Plot: What’s it about?
Queen Bavmorda (Jean Marsh) has ruled her kingdom with an iron hand, but no one has the power to end her tyranny, except for one person. A prophecy has stated that a baby girl should be born and bear a special mark, which means she has the power to defeat Bavmorda. As she wants to ensure this never happens, Bavmorda holds all the kingdom’s expectant mothers and when she finds the chosen newborn, it will be killed before her own eyes. Soon enough, the child is found and Bavmorda is sent for, but the midwife manages to smuggle the young babe out of the castle, knowing it means her certain death. As Bavmorda’s forces hunt the woman down, she runs until she can’t keep up, then she sends the baby down the river, toward an unsure fate, but one better than facing Bavmorda’s wrath. The baby floats to shore right by the home of Willow Ufgood (Warwick Davis), an Elven farmer who has dreams of being a sorcerer. As soon as Willow takes in the child, he finds himself thrown into an adventure like no other, where he plays a central role in the future of the kingdom, which means a lot rests on his small shoulders. Can Willow manage to help fulfill the prophecy, even with some help from some powerful new friends?
This movie wasn’t a blockbuster at the box office, but it has won over a lot of fans and has become one of the most beloved fantasy films of all time. It’s hard to understand why it didn’t make a ton of greenbacks, as it has great performances from Warwick Davis & Val Kilmer, solid direction from Ron Howard, and was based on a story by executive producer George Lucas, but for some reason, it never made an impact in theaters. But thankfully, it has made up for lost time on home video and as such, remains a higher profile title. I am a fan of fantasy movies anyway, but even if you’re not, chances are that Willow will still manage to impress you. It has the traditional elements found in the genre, but is much brisker and more fun that most fantasy films, as well as having excellent production values. Yes, some of the special effects look dated now, but even so, Willow’s visuals still hold up well enough. A change in home video rights landed Willow with Fox and let’s be thankful for that, as Fox has given it the treatment it deserves. A gorgeous new transfer and a nice selection of extras have all been included here. As such, I give this release a very high recommendation, as it is worth every last cent, I assure you.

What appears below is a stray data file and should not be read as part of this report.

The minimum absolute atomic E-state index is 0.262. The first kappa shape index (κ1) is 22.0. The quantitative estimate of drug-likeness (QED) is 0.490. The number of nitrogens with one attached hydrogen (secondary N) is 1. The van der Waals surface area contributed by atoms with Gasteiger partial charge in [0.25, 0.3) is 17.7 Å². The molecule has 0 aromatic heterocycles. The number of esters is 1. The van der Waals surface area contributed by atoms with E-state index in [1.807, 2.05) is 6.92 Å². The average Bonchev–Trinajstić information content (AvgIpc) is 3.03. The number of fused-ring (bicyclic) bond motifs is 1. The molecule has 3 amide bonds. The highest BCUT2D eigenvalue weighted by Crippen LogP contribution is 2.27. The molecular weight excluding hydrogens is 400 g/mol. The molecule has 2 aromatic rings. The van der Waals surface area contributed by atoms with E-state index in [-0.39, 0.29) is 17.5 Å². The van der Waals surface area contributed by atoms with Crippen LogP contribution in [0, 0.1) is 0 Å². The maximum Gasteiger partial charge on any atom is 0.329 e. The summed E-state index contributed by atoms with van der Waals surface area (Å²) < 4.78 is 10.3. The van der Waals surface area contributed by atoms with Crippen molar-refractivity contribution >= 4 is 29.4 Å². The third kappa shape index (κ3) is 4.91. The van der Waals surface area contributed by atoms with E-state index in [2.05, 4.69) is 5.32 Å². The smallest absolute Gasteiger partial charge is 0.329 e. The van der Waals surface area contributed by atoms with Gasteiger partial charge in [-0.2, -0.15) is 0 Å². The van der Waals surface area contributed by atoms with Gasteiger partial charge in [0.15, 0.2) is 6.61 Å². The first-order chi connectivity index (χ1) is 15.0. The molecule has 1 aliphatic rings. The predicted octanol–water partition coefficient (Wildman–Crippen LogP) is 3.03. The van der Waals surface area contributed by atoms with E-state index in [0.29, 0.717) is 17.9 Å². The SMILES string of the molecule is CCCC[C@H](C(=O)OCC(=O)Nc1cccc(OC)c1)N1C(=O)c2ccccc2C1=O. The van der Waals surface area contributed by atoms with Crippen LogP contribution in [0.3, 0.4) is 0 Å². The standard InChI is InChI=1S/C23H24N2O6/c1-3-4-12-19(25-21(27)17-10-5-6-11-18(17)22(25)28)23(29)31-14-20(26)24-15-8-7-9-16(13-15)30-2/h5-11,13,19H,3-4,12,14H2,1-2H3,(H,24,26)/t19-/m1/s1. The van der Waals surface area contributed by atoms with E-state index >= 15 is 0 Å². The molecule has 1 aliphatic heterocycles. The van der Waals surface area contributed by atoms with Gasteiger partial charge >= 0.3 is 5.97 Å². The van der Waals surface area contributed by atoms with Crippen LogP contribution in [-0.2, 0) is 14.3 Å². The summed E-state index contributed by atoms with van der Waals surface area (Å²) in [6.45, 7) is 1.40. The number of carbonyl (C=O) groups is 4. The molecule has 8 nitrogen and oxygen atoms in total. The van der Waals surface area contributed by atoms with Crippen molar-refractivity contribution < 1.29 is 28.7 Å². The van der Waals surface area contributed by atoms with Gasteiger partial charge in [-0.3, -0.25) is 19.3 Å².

If anyone was ever born to take on a role, I think it would Warwick Davis, who seems so natural as Willow Ufgood. Of course, one main reason he seems so right is because of his size, which is the perfect match for an Elven, to be sure. But even outside of that issue, he just nails the part and really brings the character of Willow to life, very impressive work. His mannerisms mesh with the way Willow is written to behave, down to the smallest of touches, which makes the character seem realistic, always natural. Even his vocal work is dead on with the role, as he speaks with a certain brand of authority, though is often unheard by those around him. A nice blend of strength and vulnerability, Davis’ approach is just as it needs to be, without a doubt. Other films with Davis include The Phantom Menace, Leprechaun, Return of the Jedi, and Harry Potter & The Sorcerer’s Stone. The cast also includes Val Kilmer (Real Genius, The Saint), Joanne Whalley (Scandal, Mother’s Boys), and Jean Marsh (Return to Oz, Cleopatra).